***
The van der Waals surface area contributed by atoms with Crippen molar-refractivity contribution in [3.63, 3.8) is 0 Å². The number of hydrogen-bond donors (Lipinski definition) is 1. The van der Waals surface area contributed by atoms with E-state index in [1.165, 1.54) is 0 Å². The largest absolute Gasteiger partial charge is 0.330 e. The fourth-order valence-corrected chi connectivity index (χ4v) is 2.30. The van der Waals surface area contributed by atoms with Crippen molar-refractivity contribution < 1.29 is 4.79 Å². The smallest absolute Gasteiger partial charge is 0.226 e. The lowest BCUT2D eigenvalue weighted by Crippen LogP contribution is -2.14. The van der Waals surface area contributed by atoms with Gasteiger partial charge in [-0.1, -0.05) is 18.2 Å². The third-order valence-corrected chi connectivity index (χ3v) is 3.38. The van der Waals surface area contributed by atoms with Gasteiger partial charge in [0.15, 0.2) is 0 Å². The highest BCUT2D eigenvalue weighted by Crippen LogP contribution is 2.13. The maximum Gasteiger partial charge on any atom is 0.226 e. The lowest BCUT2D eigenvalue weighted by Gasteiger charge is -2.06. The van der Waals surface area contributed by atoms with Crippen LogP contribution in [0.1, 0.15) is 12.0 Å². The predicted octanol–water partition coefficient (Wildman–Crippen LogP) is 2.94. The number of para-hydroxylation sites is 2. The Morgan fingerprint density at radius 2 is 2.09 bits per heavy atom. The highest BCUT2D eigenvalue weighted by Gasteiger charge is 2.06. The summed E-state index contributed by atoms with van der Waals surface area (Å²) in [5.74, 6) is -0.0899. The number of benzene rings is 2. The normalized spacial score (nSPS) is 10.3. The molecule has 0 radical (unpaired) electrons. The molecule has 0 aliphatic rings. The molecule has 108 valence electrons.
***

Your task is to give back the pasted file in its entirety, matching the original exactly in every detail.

The van der Waals surface area contributed by atoms with Crippen molar-refractivity contribution in [3.63, 3.8) is 0 Å². The number of hydrogen-bond donors (Lipinski definition) is 1. The van der Waals surface area contributed by atoms with E-state index in [1.165, 1.54) is 0 Å². The largest absolute Gasteiger partial charge is 0.330 e. The fourth-order valence-corrected chi connectivity index (χ4v) is 2.30. The van der Waals surface area contributed by atoms with Crippen molar-refractivity contribution < 1.29 is 4.79 Å². The smallest absolute Gasteiger partial charge is 0.226 e. The lowest BCUT2D eigenvalue weighted by Crippen LogP contribution is -2.14. The van der Waals surface area contributed by atoms with Gasteiger partial charge in [-0.1, -0.05) is 18.2 Å². The third-order valence-corrected chi connectivity index (χ3v) is 3.38. The van der Waals surface area contributed by atoms with Gasteiger partial charge in [0.15, 0.2) is 0 Å². The highest BCUT2D eigenvalue weighted by Crippen LogP contribution is 2.13. The maximum Gasteiger partial charge on any atom is 0.226 e. The lowest BCUT2D eigenvalue weighted by Gasteiger charge is -2.06. The van der Waals surface area contributed by atoms with Crippen LogP contribution in [0.1, 0.15) is 12.0 Å². The predicted octanol–water partition coefficient (Wildman–Crippen LogP) is 2.94. The number of para-hydroxylation sites is 2. The Morgan fingerprint density at radius 2 is 2.09 bits per heavy atom. The highest BCUT2D eigenvalue weighted by Gasteiger charge is 2.06. The summed E-state index contributed by atoms with van der Waals surface area (Å²) in [5.74, 6) is -0.0899. The number of benzene rings is 2. The normalized spacial score (nSPS) is 10.3. The molecule has 0 radical (unpaired) electrons. The molecule has 0 aliphatic rings. The molecule has 108 valence electrons.